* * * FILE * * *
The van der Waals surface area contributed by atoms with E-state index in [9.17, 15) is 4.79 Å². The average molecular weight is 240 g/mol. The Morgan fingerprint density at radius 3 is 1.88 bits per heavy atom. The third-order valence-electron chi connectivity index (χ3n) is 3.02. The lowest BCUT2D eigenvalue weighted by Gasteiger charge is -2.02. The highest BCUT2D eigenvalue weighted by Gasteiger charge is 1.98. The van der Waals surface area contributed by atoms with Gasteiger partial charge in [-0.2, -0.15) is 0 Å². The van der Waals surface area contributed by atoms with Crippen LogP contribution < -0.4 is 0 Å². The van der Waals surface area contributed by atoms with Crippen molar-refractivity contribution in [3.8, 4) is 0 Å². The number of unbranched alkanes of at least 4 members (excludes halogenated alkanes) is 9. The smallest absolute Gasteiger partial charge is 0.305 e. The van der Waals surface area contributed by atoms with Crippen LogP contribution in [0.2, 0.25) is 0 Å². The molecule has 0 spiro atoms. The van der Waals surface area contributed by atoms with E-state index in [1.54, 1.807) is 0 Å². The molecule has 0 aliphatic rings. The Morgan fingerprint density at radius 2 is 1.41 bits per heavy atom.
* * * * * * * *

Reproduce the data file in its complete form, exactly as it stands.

The van der Waals surface area contributed by atoms with E-state index in [9.17, 15) is 4.79 Å². The average molecular weight is 240 g/mol. The Morgan fingerprint density at radius 3 is 1.88 bits per heavy atom. The third-order valence-electron chi connectivity index (χ3n) is 3.02. The lowest BCUT2D eigenvalue weighted by Gasteiger charge is -2.02. The highest BCUT2D eigenvalue weighted by Gasteiger charge is 1.98. The van der Waals surface area contributed by atoms with Gasteiger partial charge in [-0.2, -0.15) is 0 Å². The van der Waals surface area contributed by atoms with Crippen LogP contribution < -0.4 is 0 Å². The van der Waals surface area contributed by atoms with Crippen molar-refractivity contribution in [3.8, 4) is 0 Å². The number of unbranched alkanes of at least 4 members (excludes halogenated alkanes) is 9. The smallest absolute Gasteiger partial charge is 0.305 e. The van der Waals surface area contributed by atoms with Crippen LogP contribution in [0.2, 0.25) is 0 Å². The molecule has 0 spiro atoms. The van der Waals surface area contributed by atoms with E-state index in [1.54, 1.807) is 0 Å². The molecule has 0 aliphatic rings. The Morgan fingerprint density at radius 2 is 1.41 bits per heavy atom.